The new provisions of the Act also include an amended secrecy obligation and exploitation prohibition for electricity undertakings regarding trade secrets and certain other significant information obtained in their activities under the Act. Information exchange in the electricity retail market generally entails processing of trade secrets and, therefore, market participants must take necessary measures to comply with the applicable secrecy obligation. These requirements must be observed also in agreements between market participants and their external service providers through adequate confidentiality clauses.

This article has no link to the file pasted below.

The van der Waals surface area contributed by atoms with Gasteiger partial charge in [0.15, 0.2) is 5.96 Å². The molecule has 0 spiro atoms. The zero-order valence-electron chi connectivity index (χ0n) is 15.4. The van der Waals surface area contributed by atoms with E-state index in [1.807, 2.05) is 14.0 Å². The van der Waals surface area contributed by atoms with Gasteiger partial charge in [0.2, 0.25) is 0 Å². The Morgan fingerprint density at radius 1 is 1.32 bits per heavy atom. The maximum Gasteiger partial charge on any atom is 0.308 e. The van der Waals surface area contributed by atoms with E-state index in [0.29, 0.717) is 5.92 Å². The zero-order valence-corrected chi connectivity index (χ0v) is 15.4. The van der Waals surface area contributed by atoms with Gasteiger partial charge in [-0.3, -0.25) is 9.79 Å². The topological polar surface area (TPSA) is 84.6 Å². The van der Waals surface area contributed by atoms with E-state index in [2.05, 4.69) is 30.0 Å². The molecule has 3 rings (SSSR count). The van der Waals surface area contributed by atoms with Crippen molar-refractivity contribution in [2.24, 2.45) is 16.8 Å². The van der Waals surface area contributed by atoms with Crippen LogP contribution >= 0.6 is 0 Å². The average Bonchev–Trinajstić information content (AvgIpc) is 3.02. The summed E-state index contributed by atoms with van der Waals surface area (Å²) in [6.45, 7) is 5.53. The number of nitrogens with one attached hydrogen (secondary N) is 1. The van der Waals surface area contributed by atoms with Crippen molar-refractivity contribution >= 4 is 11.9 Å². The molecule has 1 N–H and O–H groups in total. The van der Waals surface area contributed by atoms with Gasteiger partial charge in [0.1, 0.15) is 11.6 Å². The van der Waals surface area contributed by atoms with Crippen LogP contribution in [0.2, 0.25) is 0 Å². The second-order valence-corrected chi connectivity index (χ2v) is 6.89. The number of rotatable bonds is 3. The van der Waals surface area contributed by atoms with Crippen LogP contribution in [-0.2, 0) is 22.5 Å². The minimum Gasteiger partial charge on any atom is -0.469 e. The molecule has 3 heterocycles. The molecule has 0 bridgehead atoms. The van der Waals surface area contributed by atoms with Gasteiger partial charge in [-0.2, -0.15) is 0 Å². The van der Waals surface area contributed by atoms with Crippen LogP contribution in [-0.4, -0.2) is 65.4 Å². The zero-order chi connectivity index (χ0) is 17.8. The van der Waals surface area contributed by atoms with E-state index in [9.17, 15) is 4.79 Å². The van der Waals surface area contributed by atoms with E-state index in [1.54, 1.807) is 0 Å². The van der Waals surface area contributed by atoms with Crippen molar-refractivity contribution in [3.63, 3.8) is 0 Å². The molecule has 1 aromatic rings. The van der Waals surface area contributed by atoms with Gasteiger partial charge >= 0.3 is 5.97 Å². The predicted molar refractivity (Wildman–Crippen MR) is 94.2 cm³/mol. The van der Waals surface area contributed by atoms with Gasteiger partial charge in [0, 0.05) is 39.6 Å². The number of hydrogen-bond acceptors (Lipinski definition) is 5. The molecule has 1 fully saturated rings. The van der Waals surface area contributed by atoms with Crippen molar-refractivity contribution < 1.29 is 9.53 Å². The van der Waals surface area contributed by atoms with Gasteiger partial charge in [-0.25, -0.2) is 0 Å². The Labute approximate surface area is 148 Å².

Electricity undertakings should also observe possibly applicable limitations arising from procurement legislation on entering into or modifying contractual relationships. The so-called Public Procurement Act for Special Sectors (1398/2016) obligates entities engaging in certain activities as defined in the act to put their procurements and contracts out to tender.
In short, electricity undertakings should focus on using agreements to protect their commercial interests and ensure compliance with regulations.
The transition to a centralised information exchange is related to broader developments in the electricity market. A key example is the project to create a smart electricity system to serve as platform in a cost-effective and customer-centred way. The aim is to open demand response to competition and enable new participants to enter electricity markets. The so-called smart grid working group published its final report on 24 October 2018, which presented suggestions for new provisions, new technical systems, and smart devices for the electricity market.